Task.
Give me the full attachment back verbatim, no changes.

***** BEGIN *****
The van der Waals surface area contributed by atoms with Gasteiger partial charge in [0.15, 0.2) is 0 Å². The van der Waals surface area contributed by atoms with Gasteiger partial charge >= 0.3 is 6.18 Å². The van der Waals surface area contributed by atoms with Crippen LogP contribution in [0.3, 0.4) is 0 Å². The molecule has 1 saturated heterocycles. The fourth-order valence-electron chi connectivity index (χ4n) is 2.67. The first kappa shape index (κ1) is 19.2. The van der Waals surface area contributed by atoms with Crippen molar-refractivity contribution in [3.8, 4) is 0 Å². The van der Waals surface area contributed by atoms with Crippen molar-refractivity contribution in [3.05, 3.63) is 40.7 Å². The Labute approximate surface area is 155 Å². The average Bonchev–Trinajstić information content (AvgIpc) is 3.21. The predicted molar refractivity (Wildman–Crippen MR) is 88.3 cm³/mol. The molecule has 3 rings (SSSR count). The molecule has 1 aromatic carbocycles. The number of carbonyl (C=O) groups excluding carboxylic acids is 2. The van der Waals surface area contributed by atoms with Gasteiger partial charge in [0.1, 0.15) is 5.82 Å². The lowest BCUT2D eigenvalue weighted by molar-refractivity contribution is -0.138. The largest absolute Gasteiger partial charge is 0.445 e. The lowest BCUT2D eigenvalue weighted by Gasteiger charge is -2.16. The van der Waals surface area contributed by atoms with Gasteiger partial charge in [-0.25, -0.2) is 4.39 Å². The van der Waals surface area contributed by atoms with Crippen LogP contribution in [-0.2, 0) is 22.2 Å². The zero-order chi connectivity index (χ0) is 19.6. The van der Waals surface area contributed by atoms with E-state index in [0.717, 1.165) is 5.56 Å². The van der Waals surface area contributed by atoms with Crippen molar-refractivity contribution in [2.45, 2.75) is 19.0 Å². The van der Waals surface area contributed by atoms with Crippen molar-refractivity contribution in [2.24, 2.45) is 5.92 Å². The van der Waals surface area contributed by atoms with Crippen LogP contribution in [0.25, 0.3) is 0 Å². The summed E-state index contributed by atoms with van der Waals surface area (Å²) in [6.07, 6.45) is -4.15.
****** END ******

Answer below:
The van der Waals surface area contributed by atoms with Gasteiger partial charge in [0.15, 0.2) is 0 Å². The van der Waals surface area contributed by atoms with Gasteiger partial charge >= 0.3 is 6.18 Å². The van der Waals surface area contributed by atoms with Crippen LogP contribution in [0.3, 0.4) is 0 Å². The molecule has 1 saturated heterocycles. The fourth-order valence-electron chi connectivity index (χ4n) is 2.67. The first kappa shape index (κ1) is 19.2. The van der Waals surface area contributed by atoms with Crippen molar-refractivity contribution in [3.8, 4) is 0 Å². The van der Waals surface area contributed by atoms with Crippen molar-refractivity contribution in [3.05, 3.63) is 40.7 Å². The Labute approximate surface area is 155 Å². The average Bonchev–Trinajstić information content (AvgIpc) is 3.21. The predicted molar refractivity (Wildman–Crippen MR) is 88.3 cm³/mol. The molecule has 3 rings (SSSR count). The molecule has 1 aromatic carbocycles. The number of carbonyl (C=O) groups excluding carboxylic acids is 2. The van der Waals surface area contributed by atoms with Gasteiger partial charge in [0.1, 0.15) is 5.82 Å². The lowest BCUT2D eigenvalue weighted by molar-refractivity contribution is -0.138. The largest absolute Gasteiger partial charge is 0.445 e. The lowest BCUT2D eigenvalue weighted by Gasteiger charge is -2.16. The van der Waals surface area contributed by atoms with Gasteiger partial charge in [-0.25, -0.2) is 4.39 Å². The van der Waals surface area contributed by atoms with Crippen LogP contribution in [-0.2, 0) is 22.2 Å². The zero-order chi connectivity index (χ0) is 19.6. The van der Waals surface area contributed by atoms with E-state index in [0.717, 1.165) is 5.56 Å². The van der Waals surface area contributed by atoms with Crippen molar-refractivity contribution in [2.45, 2.75) is 19.0 Å². The van der Waals surface area contributed by atoms with Crippen molar-refractivity contribution in [2.24, 2.45) is 5.92 Å². The van der Waals surface area contributed by atoms with Crippen LogP contribution in [0.25, 0.3) is 0 Å². The summed E-state index contributed by atoms with van der Waals surface area (Å²) in [6.07, 6.45) is -4.15.